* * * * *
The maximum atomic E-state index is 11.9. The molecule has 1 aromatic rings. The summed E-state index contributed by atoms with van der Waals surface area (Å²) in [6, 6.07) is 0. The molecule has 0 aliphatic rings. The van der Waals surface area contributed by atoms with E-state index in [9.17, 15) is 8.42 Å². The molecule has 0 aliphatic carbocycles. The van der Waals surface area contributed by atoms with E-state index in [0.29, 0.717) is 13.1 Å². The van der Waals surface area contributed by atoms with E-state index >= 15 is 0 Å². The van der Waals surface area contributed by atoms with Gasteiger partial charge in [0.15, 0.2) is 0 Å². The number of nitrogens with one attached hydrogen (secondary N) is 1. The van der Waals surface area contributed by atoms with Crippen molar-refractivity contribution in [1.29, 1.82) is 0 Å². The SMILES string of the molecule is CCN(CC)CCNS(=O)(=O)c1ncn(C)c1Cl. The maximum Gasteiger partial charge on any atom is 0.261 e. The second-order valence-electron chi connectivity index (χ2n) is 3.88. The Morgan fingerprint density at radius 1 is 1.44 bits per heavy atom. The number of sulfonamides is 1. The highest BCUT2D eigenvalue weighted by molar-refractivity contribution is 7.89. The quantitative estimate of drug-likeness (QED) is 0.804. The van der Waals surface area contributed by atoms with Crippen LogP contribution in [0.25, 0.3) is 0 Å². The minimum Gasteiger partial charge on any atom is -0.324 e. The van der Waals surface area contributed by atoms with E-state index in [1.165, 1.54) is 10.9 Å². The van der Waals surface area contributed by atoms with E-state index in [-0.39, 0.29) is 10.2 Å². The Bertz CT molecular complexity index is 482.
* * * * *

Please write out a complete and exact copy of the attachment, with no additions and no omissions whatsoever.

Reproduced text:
The maximum atomic E-state index is 11.9. The molecule has 1 aromatic rings. The summed E-state index contributed by atoms with van der Waals surface area (Å²) in [6, 6.07) is 0. The molecule has 0 aliphatic rings. The van der Waals surface area contributed by atoms with E-state index in [9.17, 15) is 8.42 Å². The molecule has 0 aliphatic carbocycles. The van der Waals surface area contributed by atoms with E-state index in [0.29, 0.717) is 13.1 Å². The van der Waals surface area contributed by atoms with E-state index >= 15 is 0 Å². The van der Waals surface area contributed by atoms with Gasteiger partial charge in [0.15, 0.2) is 0 Å². The number of nitrogens with one attached hydrogen (secondary N) is 1. The van der Waals surface area contributed by atoms with Crippen molar-refractivity contribution in [1.29, 1.82) is 0 Å². The SMILES string of the molecule is CCN(CC)CCNS(=O)(=O)c1ncn(C)c1Cl. The maximum Gasteiger partial charge on any atom is 0.261 e. The second-order valence-electron chi connectivity index (χ2n) is 3.88. The Morgan fingerprint density at radius 1 is 1.44 bits per heavy atom. The number of sulfonamides is 1. The highest BCUT2D eigenvalue weighted by molar-refractivity contribution is 7.89. The quantitative estimate of drug-likeness (QED) is 0.804. The van der Waals surface area contributed by atoms with Crippen LogP contribution in [0.25, 0.3) is 0 Å². The minimum Gasteiger partial charge on any atom is -0.324 e. The van der Waals surface area contributed by atoms with E-state index in [1.165, 1.54) is 10.9 Å². The van der Waals surface area contributed by atoms with E-state index in [-0.39, 0.29) is 10.2 Å². The Bertz CT molecular complexity index is 482.